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Concurrent Session: Nutrition Education for Health Professionals: A strategy to advance the Food for Health agenda

Saturday, May 7, 2016
1:45pm - 3:00pm


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Useful Tips for Effective Nutrition Communication on Social Media
With the advent of social media networks in our daily lives, we are faced with an explosion of shares, likes and comments on various topics. Nutrition does not escape, nor science. More and more researchers and healthcare professionals subscribe to Facebook, Twitter, Instagram or any other social networks (like LinkedIn or ResearchGate) and express opinions concerning several hot topics in the field of nutrition. This is a great way to reach people and to transmit knowledge. This incursion in the web universe also facilitates networking between researchers, healthcare professionals and the public that may follow the publications through a dedicated page or via hashtags. This media training entitled "Useful Tips for Effective Nutrition Communication on Social Media" is aimed to teach researchers and dietitians from a variety of backgrounds and experience to effectively communicate nutrition and health messages via social media. Hopefully it will encourage experts to get more active on social media to provide the public with easy access to credible and up to date information about healthy eating.

In this presentation, Media Dietitian, Abbey Sharp will cover the DOs and DONTs for nutrition communication on social media. Abbey will share:

  1. The pros and cons of different popular social media outlets (i.e. Twitter vs. Pinterest. vs. Instagram vs. Facebook vs. YouTube). With so many options out there, and so little time, Abbey will help you determine the best places for Nutrition professionals to invest their time for the greatest impact on brand growth and nutrition communication.
  2. How to grow a social following on Twitter, Pinterest, Instagram, Facebook and YouTube. Abbey will give insider tips on success with the biggest social media platforms and the fastest road to growth.
  3. How to start a food blog and create a brand that is credible, memorable and shareable. Abbey will discuss best practices for food and nutrition blogging, and creating content that people want to read, like and share.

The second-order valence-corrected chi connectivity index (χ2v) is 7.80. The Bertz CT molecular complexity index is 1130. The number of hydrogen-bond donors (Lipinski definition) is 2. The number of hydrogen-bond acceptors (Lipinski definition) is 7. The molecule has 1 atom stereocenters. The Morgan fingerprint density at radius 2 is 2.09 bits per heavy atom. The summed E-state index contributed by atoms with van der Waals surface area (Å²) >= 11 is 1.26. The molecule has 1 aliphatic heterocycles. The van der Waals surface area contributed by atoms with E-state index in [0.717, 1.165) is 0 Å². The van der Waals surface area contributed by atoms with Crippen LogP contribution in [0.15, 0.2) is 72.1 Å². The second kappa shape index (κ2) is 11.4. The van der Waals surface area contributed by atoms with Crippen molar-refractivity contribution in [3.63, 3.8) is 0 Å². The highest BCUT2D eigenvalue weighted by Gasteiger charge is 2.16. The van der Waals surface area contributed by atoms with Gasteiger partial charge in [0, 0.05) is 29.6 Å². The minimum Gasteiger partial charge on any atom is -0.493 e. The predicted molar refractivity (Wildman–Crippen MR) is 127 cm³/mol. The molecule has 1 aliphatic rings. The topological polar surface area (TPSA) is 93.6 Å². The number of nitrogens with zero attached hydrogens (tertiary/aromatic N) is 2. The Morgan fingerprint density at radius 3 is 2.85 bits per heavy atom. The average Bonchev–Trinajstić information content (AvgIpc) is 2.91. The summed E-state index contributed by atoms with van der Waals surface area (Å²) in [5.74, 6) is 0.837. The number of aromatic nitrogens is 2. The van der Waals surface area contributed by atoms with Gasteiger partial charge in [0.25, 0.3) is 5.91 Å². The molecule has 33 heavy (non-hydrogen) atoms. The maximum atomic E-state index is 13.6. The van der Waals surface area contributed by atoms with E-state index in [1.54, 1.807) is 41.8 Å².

4. How to work with brands and communicate credible nutrition information to the masses in ways that make sense to your audience, make the brand happy, and maintain our high standards of evidence based practice.
  5. The secrets to starting a successful YouTube channel on a budget. You don't need a Hollywood budget to start creating amazing digital content on YouTube. YouTube is an incredible medium to help grow your personal brand, grow the nutrition profession at large, and communicate nutrition messages to the masses. Abbey will provide you with the tools you need to get started without making a huge financial investment.

Enhancing knowledge translation in nutrition through a healthy eating blog: a feasibility study
Marie-Eve Caplette

Only 40% of Canadians eat the minimum recommended portions of fruits and vegetables (F&V), so novel strategies are needed to improve dietary habits. Social media, such as blogs, represent a unique opportunity for improving knowledge translation (KT) in health care as they facilitate interactive communication between health professionals and different population groups. This study aimed to assess the feasibility of using an evidence-based healthy eating blog (HEB) promoting the consumption of F&V among adult women, prior to undertaking a full randomized controlled trial (RCT). Eighty women aged 18 years and older (42±13 years) eating less than five servings/day of fruit and vegetables (2.75±1.84 servings) were recruited. Participants were randomized to the HEB group (n=40), which included a weekly blog post over a six-month period, or to a control group (n=40) that had no exposure to the HEB. Blog posts were written by a registered dietitian and focused on the improvement of F&V consumption. Feasibility was assessed by collecting blog browsing history data for each participant. During the intervention, 26 posts were published on the blog. Questionnaires were completed by 96.5±3.2% of participants on average, and all participants attended their in-person appointments (100%). Women accessed an average of 86.6±7.1% of the posts published during the intervention. Only 2.5% of participants (2/80 women) dropped out of the study. These results suggest that an intervention using a HEB is feasible. A larger scale RCT using the same methodology can be conducted to assess the effect of the HEB intervention on F&V consumption.



Dr. Katharina Kovacs Burns

Associate Director, Health Sciences Council, and Director, Interdisciplinary Health Research Academy, University of Alberta

Dr. Maitreyi Raman

Gastroenterologist and Nutrition focused physician, Clinical Associate Professor, University of Calgary

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